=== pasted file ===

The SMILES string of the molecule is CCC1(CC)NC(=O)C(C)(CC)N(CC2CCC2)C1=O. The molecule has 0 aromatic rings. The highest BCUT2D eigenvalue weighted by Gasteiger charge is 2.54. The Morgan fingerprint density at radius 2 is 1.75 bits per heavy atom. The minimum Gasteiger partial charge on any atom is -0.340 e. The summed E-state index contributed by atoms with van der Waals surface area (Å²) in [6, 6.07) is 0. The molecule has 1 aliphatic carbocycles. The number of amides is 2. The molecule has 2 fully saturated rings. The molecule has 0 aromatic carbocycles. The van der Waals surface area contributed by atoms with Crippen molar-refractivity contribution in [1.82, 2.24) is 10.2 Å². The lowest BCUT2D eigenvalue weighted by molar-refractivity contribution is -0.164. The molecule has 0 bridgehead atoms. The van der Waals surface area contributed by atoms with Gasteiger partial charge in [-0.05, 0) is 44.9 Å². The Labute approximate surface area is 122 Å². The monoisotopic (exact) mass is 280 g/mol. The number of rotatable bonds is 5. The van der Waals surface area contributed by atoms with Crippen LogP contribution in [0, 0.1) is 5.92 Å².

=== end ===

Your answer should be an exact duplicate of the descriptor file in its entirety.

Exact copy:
The SMILES string of the molecule is CCC1(CC)NC(=O)C(C)(CC)N(CC2CCC2)C1=O. The molecule has 0 aromatic rings. The highest BCUT2D eigenvalue weighted by Gasteiger charge is 2.54. The Morgan fingerprint density at radius 2 is 1.75 bits per heavy atom. The minimum Gasteiger partial charge on any atom is -0.340 e. The summed E-state index contributed by atoms with van der Waals surface area (Å²) in [6, 6.07) is 0. The molecule has 1 aliphatic carbocycles. The number of amides is 2. The molecule has 2 fully saturated rings. The molecule has 0 aromatic carbocycles. The van der Waals surface area contributed by atoms with Crippen molar-refractivity contribution in [1.82, 2.24) is 10.2 Å². The lowest BCUT2D eigenvalue weighted by molar-refractivity contribution is -0.164. The molecule has 0 bridgehead atoms. The van der Waals surface area contributed by atoms with Gasteiger partial charge in [-0.05, 0) is 44.9 Å². The Labute approximate surface area is 122 Å². The monoisotopic (exact) mass is 280 g/mol. The number of rotatable bonds is 5. The van der Waals surface area contributed by atoms with Crippen LogP contribution in [0, 0.1) is 5.92 Å².